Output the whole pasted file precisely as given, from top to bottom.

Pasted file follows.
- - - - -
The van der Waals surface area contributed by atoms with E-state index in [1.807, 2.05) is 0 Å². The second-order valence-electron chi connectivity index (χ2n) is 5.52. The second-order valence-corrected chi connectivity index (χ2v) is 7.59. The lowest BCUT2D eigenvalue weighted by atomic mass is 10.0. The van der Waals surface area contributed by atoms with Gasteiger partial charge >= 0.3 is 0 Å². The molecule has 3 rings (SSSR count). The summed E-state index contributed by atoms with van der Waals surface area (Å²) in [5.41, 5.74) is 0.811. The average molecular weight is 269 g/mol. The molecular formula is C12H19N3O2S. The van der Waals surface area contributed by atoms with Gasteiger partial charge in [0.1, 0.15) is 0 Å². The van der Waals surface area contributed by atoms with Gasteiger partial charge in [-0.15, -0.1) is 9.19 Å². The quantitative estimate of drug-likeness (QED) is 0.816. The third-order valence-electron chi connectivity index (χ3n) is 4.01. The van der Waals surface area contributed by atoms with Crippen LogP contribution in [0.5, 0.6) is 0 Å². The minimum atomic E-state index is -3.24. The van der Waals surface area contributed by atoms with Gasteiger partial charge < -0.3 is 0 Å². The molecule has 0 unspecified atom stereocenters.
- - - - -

The van der Waals surface area contributed by atoms with E-state index in [1.807, 2.05) is 0 Å². The second-order valence-electron chi connectivity index (χ2n) is 5.52. The second-order valence-corrected chi connectivity index (χ2v) is 7.59. The lowest BCUT2D eigenvalue weighted by atomic mass is 10.0. The van der Waals surface area contributed by atoms with Gasteiger partial charge >= 0.3 is 0 Å². The molecule has 3 rings (SSSR count). The summed E-state index contributed by atoms with van der Waals surface area (Å²) in [5.41, 5.74) is 0.811. The average molecular weight is 269 g/mol. The molecular formula is C12H19N3O2S. The van der Waals surface area contributed by atoms with Gasteiger partial charge in [0.1, 0.15) is 0 Å². The van der Waals surface area contributed by atoms with Gasteiger partial charge in [-0.15, -0.1) is 9.19 Å². The quantitative estimate of drug-likeness (QED) is 0.816. The third-order valence-electron chi connectivity index (χ3n) is 4.01. The van der Waals surface area contributed by atoms with Crippen LogP contribution in [0.5, 0.6) is 0 Å². The minimum atomic E-state index is -3.24. The van der Waals surface area contributed by atoms with Gasteiger partial charge < -0.3 is 0 Å². The molecule has 0 unspecified atom stereocenters.